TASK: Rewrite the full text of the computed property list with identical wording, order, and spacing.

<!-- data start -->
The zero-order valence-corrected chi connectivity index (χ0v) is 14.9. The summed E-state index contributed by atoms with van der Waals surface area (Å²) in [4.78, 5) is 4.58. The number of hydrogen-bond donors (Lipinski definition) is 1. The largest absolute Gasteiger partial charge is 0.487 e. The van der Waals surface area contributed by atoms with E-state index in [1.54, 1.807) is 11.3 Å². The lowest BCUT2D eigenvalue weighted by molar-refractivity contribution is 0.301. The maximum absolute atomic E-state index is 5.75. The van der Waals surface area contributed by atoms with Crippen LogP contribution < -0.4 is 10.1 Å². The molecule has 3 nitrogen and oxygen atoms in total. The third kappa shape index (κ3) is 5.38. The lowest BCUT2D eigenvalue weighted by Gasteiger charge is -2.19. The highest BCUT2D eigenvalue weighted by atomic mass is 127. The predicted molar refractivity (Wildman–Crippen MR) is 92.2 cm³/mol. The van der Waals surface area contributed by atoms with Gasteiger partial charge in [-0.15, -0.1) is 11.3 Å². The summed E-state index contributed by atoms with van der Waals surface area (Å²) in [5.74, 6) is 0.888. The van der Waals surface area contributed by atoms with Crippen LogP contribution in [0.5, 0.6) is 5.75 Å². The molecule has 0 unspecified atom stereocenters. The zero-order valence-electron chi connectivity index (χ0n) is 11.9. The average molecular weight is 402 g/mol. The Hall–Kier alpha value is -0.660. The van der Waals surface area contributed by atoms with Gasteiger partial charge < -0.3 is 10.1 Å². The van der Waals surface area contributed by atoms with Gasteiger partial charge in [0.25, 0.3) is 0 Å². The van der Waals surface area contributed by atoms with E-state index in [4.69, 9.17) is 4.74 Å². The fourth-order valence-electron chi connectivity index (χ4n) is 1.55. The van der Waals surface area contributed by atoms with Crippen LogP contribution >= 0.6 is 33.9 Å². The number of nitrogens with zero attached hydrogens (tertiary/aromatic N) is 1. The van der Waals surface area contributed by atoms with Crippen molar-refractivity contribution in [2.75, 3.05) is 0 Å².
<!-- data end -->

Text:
The zero-order valence-corrected chi connectivity index (χ0v) is 14.9. The summed E-state index contributed by atoms with van der Waals surface area (Å²) in [4.78, 5) is 4.58. The number of hydrogen-bond donors (Lipinski definition) is 1. The largest absolute Gasteiger partial charge is 0.487 e. The van der Waals surface area contributed by atoms with E-state index in [1.54, 1.807) is 11.3 Å². The lowest BCUT2D eigenvalue weighted by molar-refractivity contribution is 0.301. The maximum absolute atomic E-state index is 5.75. The van der Waals surface area contributed by atoms with Crippen LogP contribution < -0.4 is 10.1 Å². The molecule has 3 nitrogen and oxygen atoms in total. The third kappa shape index (κ3) is 5.38. The lowest BCUT2D eigenvalue weighted by Gasteiger charge is -2.19. The highest BCUT2D eigenvalue weighted by atomic mass is 127. The predicted molar refractivity (Wildman–Crippen MR) is 92.2 cm³/mol. The van der Waals surface area contributed by atoms with Gasteiger partial charge in [-0.15, -0.1) is 11.3 Å². The summed E-state index contributed by atoms with van der Waals surface area (Å²) in [5.74, 6) is 0.888. The van der Waals surface area contributed by atoms with Crippen LogP contribution in [0.5, 0.6) is 5.75 Å². The molecule has 0 unspecified atom stereocenters. The zero-order valence-electron chi connectivity index (χ0n) is 11.9. The average molecular weight is 402 g/mol. The Hall–Kier alpha value is -0.660. The van der Waals surface area contributed by atoms with Gasteiger partial charge < -0.3 is 10.1 Å². The van der Waals surface area contributed by atoms with Gasteiger partial charge in [0.25, 0.3) is 0 Å². The van der Waals surface area contributed by atoms with E-state index in [4.69, 9.17) is 4.74 Å². The fourth-order valence-electron chi connectivity index (χ4n) is 1.55. The van der Waals surface area contributed by atoms with Crippen LogP contribution >= 0.6 is 33.9 Å². The number of nitrogens with zero attached hydrogens (tertiary/aromatic N) is 1. The van der Waals surface area contributed by atoms with Crippen molar-refractivity contribution in [2.75, 3.05) is 0 Å².